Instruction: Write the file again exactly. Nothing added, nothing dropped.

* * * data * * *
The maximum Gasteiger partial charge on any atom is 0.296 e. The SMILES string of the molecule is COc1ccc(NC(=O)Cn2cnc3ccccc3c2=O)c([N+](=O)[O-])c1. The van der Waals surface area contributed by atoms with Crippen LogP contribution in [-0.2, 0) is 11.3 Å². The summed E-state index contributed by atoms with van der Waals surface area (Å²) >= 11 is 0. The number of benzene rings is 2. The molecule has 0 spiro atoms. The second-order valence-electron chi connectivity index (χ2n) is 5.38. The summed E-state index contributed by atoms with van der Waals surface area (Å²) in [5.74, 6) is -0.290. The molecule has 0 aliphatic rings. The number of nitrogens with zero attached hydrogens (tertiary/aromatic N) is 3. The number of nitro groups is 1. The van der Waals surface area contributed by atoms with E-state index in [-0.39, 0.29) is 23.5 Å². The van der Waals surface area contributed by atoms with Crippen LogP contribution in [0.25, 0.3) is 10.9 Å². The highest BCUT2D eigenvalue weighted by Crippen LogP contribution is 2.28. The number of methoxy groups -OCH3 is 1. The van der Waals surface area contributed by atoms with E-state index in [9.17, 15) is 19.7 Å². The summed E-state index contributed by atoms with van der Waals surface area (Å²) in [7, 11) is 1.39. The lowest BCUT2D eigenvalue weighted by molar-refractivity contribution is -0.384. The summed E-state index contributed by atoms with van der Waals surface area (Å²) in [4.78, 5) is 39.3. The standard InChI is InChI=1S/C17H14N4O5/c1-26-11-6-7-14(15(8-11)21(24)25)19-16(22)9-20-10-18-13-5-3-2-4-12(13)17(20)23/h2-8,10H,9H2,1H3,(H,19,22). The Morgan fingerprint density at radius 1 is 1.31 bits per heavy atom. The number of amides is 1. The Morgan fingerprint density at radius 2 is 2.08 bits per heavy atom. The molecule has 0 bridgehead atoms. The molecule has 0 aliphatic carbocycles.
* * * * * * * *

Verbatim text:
The maximum Gasteiger partial charge on any atom is 0.296 e. The SMILES string of the molecule is COc1ccc(NC(=O)Cn2cnc3ccccc3c2=O)c([N+](=O)[O-])c1. The van der Waals surface area contributed by atoms with Crippen LogP contribution in [-0.2, 0) is 11.3 Å². The summed E-state index contributed by atoms with van der Waals surface area (Å²) >= 11 is 0. The number of benzene rings is 2. The molecule has 0 spiro atoms. The second-order valence-electron chi connectivity index (χ2n) is 5.38. The summed E-state index contributed by atoms with van der Waals surface area (Å²) in [5.74, 6) is -0.290. The molecule has 0 aliphatic rings. The number of nitrogens with zero attached hydrogens (tertiary/aromatic N) is 3. The number of nitro groups is 1. The van der Waals surface area contributed by atoms with E-state index in [-0.39, 0.29) is 23.5 Å². The van der Waals surface area contributed by atoms with Crippen LogP contribution in [0.25, 0.3) is 10.9 Å². The highest BCUT2D eigenvalue weighted by Crippen LogP contribution is 2.28. The number of methoxy groups -OCH3 is 1. The van der Waals surface area contributed by atoms with E-state index in [9.17, 15) is 19.7 Å². The summed E-state index contributed by atoms with van der Waals surface area (Å²) in [7, 11) is 1.39. The lowest BCUT2D eigenvalue weighted by molar-refractivity contribution is -0.384. The summed E-state index contributed by atoms with van der Waals surface area (Å²) in [4.78, 5) is 39.3. The standard InChI is InChI=1S/C17H14N4O5/c1-26-11-6-7-14(15(8-11)21(24)25)19-16(22)9-20-10-18-13-5-3-2-4-12(13)17(20)23/h2-8,10H,9H2,1H3,(H,19,22). The Morgan fingerprint density at radius 1 is 1.31 bits per heavy atom. The number of amides is 1. The Morgan fingerprint density at radius 2 is 2.08 bits per heavy atom. The molecule has 0 bridgehead atoms. The molecule has 0 aliphatic carbocycles.